Inflation and the supply chain drive small business optimism to a 48-year low

The NFIB Optimism Index fell 0.1 points in May to 93.1, marking the fifth consecutive month below the 48-year average of 98. Owners expecting better trading conditions over the next six months have declined by four points to a net negative of 54%, the lowest level recorded in the 48-year survey. Expectations for better trading conditions have worsened each month since January.

28% of owners reported that inflation was their most important concern in running their business, down four points from April. The net percentage of owners who raised average selling prices increased by two points to a net 72% (seasonally adjusted), returning to the highest reading in the 48-year survey history last reached in March and 32 points more than in May 2021.

“Inflation continues to outstrip the offsetting that has reduced real incomes nationwide,” said Bill Dunkelberg, chief economist at the NFIB. “Small business owners remain very pessimistic about the second half of the year as supply chain disruptions, inflation and labor shortages are not easing.”

State-specific data isn’t available, but NFIB state director Rosemary Elebash said jobs remain a critical issue for small businesses in Alabama. Unemployment has dropped to 2.8 percent, the lowest level in the state’s history, but members of our small businesses say they still can’t find enough people to work. Employers are willing to train people, but they say no one is applying and, since they don’t have enough people to work, they still have to cut the hours and limit the services they provide. “

Other key findings from the national survey include:

  • 51% of owners reported vacancies that could not be filled, a four-point increase from April.
  • The net percentage of owners expecting an increase in real sales has fallen three points since April to a net negative 15 percent.
  • A net (seasonally adjusted) 46% of owners reported increasing compensation, down three points from April with a net 25% planning to increase compensation over the next three months, down two points from April but historically tall.
  • 39% of owners say supply chain disruptions have had a significant impact on their business, up by three points. Another 31% report a moderate impact and 22% report a mild impact. Only 8% of owners report no impact from recent supply chain disruptions.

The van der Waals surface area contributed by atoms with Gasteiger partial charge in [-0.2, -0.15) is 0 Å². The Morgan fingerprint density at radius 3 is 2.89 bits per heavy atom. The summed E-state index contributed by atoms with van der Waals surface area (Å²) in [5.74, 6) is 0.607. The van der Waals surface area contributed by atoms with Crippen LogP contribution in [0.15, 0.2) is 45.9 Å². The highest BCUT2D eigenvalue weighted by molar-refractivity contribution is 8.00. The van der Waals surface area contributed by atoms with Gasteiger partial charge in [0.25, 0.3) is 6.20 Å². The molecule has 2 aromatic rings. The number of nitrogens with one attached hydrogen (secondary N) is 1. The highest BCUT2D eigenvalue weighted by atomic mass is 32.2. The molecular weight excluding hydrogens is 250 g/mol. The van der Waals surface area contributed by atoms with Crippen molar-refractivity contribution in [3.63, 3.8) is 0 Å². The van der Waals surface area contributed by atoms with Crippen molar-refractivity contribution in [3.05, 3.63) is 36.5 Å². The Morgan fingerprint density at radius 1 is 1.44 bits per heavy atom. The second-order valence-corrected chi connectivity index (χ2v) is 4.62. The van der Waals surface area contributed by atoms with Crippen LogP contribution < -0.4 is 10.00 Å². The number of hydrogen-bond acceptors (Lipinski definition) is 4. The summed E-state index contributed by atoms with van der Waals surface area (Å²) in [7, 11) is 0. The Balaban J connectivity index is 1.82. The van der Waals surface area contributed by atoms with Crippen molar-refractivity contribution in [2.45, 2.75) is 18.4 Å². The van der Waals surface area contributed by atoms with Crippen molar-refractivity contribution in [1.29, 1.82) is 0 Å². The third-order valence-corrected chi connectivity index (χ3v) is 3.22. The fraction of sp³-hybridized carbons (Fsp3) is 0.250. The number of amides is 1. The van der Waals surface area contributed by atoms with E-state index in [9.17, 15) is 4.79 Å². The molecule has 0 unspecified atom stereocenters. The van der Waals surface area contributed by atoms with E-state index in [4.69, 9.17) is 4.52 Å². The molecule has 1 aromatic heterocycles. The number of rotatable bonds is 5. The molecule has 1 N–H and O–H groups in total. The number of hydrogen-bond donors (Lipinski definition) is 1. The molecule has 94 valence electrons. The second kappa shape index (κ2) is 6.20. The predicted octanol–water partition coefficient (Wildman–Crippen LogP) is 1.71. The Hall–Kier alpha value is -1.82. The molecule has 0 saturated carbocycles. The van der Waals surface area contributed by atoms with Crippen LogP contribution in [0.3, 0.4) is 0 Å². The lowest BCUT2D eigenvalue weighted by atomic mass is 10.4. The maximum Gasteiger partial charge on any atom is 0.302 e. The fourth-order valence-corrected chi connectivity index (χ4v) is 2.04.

As reported in the NFIB’s monthly employment report, labor markets are tight as 51% (seasonally adjusted) of all landlords said they could not fill job opportunities in the current period. 92% of those hiring or seeking to hire reported few or no qualified candidates for the positions they were seeking to fill. 12% of owners cited labor costs as their main business problem. 23% said the quality of work was the main business problem, behind inflation.

Unadjusted, 3% of owners reported lower average selling prices and 71% reported higher average selling prices. Price increases were the most frequent in wholesale (80% up, 4% down), manufacturing (79% up, 1% down), retail (78% up, 2 % less) and in construction (77% more, 2% less).

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53% of owners reported capital outlays in the past six months, down one point from April. Of those owners who made purchases, 36% said they spent on new equipment, 21% bought vehicles, and 15% upgraded or expanded facilities. 6% of owners acquired new buildings or land for expansion and 12% spent money on new fixtures and furniture. 25% of owners plan capital expenditures in the coming months, down two points compared to April.

One percent of owners (seasonally adjusted) reported higher nominal sales over the past three months, down two points from April. The net percentage of owners expecting higher real sales volumes fell by three points to a net negative 15 percent.

The net percentage of owners reporting inventory increases fell five points to a net negative 1%. 17% of owners reported inventory increases while 15% reported decreases as solid sales reduced the inventory of many businesses. Net 8% of owners considered current inventories to be “too low” in May, up two points from April. Net 1% of owners plan inventory investments in the coming months.

The frequency of reporting of positive earnings trends was net negative 24%, down seven points from April. Of owners reporting lower profits, 34% blamed the cost of materials rising, 25% blamed weaker sales, 10% cited labor costs, 9% cited customary change seasonal, 8% cited the lowest prices and 3% cited the highest taxes or regulatory costs. For owners reporting higher profits, 49% credited sales volumes, 18% cited higher prices, and 16% cited normal seasonal change.

Two percent of homeowners reported that all of their loan needs had not been met. 22% said all credit needs were met and 65% said they were not interested in a loan. A net 4% reported that their latest loan was more difficult to obtain than previous attempts. One percent of owners reported financing was their main business problem. A net 14% of homeowners reported paying a higher rate on their most recent loan, down two points from April.

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